Only Vince knows answer to this one

BILL HARRIS -- Toronto Sun

, Last Updated: 8:03 AM ET

Vince Carter has been called a lot of things. Maddening. Talented. Enigmatic. Gifted. Infuriating. Passive.

But can we add the word "saboteur" to that list?

A story in the Tacoma News Tribune yesterday said three members of the Seattle SuperSonics claimed Vince Carter intentionally tipped off the Sonics bench to a Raptors in-bounds play late in a game between the two clubs last month.

"I don't believe it," Raptors guard Jalen Rose said.

Carter, of course, was traded from Toronto to the New Jersey Nets on Friday -- a few days after Raptors general manager Rob Babcock was contacted by a Seattle reporter about the allegation. Babcock said yesterday the accusation against Carter did not spur the trade in any way.

Now, this corner always has considered Carter to be more dumb than evil. Yes, the game in question occurred after Toronto crowds had started to boo Carter vociferously, and he may have been in a resentful mood. But even so, is Carter -- who asked to be traded before the season began -- capable of such chicanery?

ALMOST ANIMATED

"I don't think so. I don't know," Raptors guard Morris Peterson said. "I don't think he would do that, intentionally."

The soft-spoken Peterson became almost animated as he continued to ponder the possibility.

"(Carter) could have said that just to confuse someone," Peterson said. "You never know. I don't like to get caught up in all that soap-opera stuff.

"If it happened, it would not sit well with me at all, but I hope it didn't."

Generally speaking, that last sentence summed up the reaction in Raptorland yesterday.

In this case, sabotage is impossible to prove, anyway. Carter was not in attendance as his new team, the Nets, lost 110-99 to the Raptors at the Air Canada Centre yesterday. But even if he had been there, we doubt he would have said: "Yup, that's true. I did it, just like the Kevin Costner character in Bull Durham."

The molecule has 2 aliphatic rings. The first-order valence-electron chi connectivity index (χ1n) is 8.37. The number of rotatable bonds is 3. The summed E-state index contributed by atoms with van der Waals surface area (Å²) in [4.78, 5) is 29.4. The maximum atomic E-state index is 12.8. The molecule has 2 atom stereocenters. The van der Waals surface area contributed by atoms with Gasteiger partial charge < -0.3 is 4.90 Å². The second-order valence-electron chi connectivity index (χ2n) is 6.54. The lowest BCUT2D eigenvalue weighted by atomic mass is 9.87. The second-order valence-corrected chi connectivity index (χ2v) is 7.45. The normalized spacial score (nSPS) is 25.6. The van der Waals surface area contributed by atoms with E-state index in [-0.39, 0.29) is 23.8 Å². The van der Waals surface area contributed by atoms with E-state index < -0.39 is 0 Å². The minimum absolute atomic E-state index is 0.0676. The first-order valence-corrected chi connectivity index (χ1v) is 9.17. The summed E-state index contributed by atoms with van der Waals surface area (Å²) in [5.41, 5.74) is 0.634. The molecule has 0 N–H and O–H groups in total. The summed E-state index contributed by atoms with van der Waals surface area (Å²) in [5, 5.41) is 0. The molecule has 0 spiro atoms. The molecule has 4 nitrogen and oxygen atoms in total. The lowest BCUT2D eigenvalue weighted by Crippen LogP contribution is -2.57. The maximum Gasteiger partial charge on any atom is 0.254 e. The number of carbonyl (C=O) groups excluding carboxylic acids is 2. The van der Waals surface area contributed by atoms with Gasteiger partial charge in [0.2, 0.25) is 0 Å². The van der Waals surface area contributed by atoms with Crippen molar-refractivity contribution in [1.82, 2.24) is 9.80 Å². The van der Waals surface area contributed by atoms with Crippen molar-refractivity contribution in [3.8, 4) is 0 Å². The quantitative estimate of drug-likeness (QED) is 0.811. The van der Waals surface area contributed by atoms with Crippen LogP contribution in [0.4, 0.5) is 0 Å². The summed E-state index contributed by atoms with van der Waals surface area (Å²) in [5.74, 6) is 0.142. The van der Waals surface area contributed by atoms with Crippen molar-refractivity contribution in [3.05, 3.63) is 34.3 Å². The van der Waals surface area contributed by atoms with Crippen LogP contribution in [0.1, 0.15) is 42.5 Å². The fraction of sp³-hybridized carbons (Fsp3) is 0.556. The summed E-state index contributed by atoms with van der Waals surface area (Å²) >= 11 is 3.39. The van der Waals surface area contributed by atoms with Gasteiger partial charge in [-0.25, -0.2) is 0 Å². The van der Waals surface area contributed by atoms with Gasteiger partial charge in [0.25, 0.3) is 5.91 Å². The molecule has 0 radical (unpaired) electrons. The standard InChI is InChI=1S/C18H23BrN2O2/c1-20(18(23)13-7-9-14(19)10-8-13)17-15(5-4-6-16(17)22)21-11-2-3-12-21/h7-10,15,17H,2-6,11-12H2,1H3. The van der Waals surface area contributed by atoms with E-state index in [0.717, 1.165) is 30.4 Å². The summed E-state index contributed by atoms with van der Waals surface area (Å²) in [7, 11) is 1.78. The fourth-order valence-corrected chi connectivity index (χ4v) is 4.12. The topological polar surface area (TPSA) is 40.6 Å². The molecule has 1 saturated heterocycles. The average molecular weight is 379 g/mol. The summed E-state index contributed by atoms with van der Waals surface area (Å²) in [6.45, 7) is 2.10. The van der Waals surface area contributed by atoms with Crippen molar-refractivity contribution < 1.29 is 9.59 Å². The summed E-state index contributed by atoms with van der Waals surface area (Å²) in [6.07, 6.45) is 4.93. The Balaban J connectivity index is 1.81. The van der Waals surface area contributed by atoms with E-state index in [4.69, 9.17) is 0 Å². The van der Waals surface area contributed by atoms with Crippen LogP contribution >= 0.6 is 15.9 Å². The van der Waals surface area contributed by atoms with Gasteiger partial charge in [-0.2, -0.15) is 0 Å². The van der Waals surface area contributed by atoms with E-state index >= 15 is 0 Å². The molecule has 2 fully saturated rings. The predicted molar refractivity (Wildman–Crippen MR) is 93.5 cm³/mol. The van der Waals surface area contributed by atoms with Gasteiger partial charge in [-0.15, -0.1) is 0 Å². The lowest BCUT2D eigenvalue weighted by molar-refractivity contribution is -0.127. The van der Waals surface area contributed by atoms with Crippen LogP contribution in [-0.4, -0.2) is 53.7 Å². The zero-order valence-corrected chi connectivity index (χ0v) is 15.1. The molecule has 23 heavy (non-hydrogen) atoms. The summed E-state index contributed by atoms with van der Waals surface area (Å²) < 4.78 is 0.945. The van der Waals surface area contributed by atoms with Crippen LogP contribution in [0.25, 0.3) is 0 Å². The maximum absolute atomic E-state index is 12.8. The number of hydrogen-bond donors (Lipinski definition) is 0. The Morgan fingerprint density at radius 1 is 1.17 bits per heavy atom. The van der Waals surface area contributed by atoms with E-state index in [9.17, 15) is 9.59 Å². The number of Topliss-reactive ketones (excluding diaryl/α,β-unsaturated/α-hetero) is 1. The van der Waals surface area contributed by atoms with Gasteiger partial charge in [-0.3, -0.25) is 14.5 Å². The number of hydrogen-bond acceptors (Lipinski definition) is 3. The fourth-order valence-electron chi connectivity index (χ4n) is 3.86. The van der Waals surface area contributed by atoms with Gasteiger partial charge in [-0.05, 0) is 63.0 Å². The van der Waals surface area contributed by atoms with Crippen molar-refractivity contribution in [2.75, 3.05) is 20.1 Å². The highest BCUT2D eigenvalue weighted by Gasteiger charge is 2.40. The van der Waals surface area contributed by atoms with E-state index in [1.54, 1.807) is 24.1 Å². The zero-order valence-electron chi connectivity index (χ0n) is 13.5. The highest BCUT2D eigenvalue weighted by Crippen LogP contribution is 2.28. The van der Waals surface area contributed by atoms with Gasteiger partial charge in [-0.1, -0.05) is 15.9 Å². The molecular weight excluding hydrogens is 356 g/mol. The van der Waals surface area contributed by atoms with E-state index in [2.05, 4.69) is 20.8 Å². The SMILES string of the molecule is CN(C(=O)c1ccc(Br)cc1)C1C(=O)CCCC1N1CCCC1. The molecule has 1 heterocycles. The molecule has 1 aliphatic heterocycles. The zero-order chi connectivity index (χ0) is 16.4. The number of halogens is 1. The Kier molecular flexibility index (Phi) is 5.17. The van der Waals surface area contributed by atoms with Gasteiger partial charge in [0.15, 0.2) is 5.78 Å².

According to the News Tribune, the alleged crime occurred with 29 seconds remaining in a game that the visiting Sonics were leading 97-90. After a timeout, Carter lined up along the edge of the key and was facing the Seattle bench. Before the play began, Carter allegedly looked at the Seattle bench and said: "It's a flare. It's a flare." The Raptors then ran a flare play for Carter.

"I wasn't (near Carter at the time), so I don't believe it happened," Rose said. "If I had to bet if it happened or not, I'll bet that it didn't. Plus, we played them (a month) ago. Why is it coming out now?

"And after all, the play is for him. Why would he do that?"

It might have been bravado, as in: "This play is for me and you can't stop it."

It might have been to throw off an opponent. His words might have been meant for a confused teammate's ear.

Who knows? We can't get inside Carter's head. It's a grey area -- the issue, not Carter's head.

But there is no grey area as far as the Seattle players are concerned. They are convinced Carter maliciously revealed a play.

"I don't know what I'm supposed to say," Raptors coach Sam Mitchell said yesterday. "If it happened, then hey, there's nothing I can do about it now. Vince is in New Jersey. There's no way I can respond to that. It does me no good to respond to it.

"I'm not going to take five minutes of my time, which is too valuable, to go back and watch (the tape). If it happened, it's unfortunate. I'm going to go on the premise that it didn't happen."

Carter is gone now. He's not Toronto's problem any more.

But as yesterday proved, the Raptors have not yet ripped themselves free of all the controversy that seemingly pops up with the mere mention of his name.

Vince Carter has to look himself in the mirror every morning. We hope there is honesty in those eyes, and not shame.


Videos

Photos